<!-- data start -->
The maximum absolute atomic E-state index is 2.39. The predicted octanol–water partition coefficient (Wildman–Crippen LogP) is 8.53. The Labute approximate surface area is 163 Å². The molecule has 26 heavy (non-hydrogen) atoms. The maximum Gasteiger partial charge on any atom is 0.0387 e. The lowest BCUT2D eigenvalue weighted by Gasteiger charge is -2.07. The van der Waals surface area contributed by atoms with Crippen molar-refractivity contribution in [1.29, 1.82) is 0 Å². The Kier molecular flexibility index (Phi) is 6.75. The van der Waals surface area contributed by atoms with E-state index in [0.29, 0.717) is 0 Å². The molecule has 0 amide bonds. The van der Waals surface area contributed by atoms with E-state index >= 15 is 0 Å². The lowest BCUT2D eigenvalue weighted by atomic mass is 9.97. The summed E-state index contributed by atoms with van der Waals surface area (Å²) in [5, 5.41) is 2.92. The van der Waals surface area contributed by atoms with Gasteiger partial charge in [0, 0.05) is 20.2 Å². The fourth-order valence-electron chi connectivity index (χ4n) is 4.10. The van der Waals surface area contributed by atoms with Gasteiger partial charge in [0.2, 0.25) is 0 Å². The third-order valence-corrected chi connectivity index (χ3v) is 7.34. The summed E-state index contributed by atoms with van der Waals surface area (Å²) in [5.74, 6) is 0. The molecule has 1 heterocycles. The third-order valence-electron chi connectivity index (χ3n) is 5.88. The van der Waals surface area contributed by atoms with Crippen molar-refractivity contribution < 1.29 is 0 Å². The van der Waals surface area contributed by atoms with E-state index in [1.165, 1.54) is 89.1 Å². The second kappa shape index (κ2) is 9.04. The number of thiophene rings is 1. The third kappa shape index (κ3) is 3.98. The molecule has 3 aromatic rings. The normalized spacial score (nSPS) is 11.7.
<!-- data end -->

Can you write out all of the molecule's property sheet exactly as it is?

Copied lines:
The maximum absolute atomic E-state index is 2.39. The predicted octanol–water partition coefficient (Wildman–Crippen LogP) is 8.53. The Labute approximate surface area is 163 Å². The molecule has 26 heavy (non-hydrogen) atoms. The maximum Gasteiger partial charge on any atom is 0.0387 e. The lowest BCUT2D eigenvalue weighted by Gasteiger charge is -2.07. The van der Waals surface area contributed by atoms with Crippen molar-refractivity contribution in [1.29, 1.82) is 0 Å². The Kier molecular flexibility index (Phi) is 6.75. The van der Waals surface area contributed by atoms with E-state index in [0.29, 0.717) is 0 Å². The molecule has 0 amide bonds. The van der Waals surface area contributed by atoms with E-state index >= 15 is 0 Å². The lowest BCUT2D eigenvalue weighted by atomic mass is 9.97. The summed E-state index contributed by atoms with van der Waals surface area (Å²) in [5, 5.41) is 2.92. The van der Waals surface area contributed by atoms with Gasteiger partial charge in [0, 0.05) is 20.2 Å². The fourth-order valence-electron chi connectivity index (χ4n) is 4.10. The van der Waals surface area contributed by atoms with Gasteiger partial charge in [0.2, 0.25) is 0 Å². The third-order valence-corrected chi connectivity index (χ3v) is 7.34. The summed E-state index contributed by atoms with van der Waals surface area (Å²) in [5.74, 6) is 0. The molecule has 1 heterocycles. The third-order valence-electron chi connectivity index (χ3n) is 5.88. The van der Waals surface area contributed by atoms with Crippen molar-refractivity contribution < 1.29 is 0 Å². The van der Waals surface area contributed by atoms with E-state index in [1.165, 1.54) is 89.1 Å². The second kappa shape index (κ2) is 9.04. The number of thiophene rings is 1. The third kappa shape index (κ3) is 3.98. The molecule has 3 aromatic rings. The normalized spacial score (nSPS) is 11.7.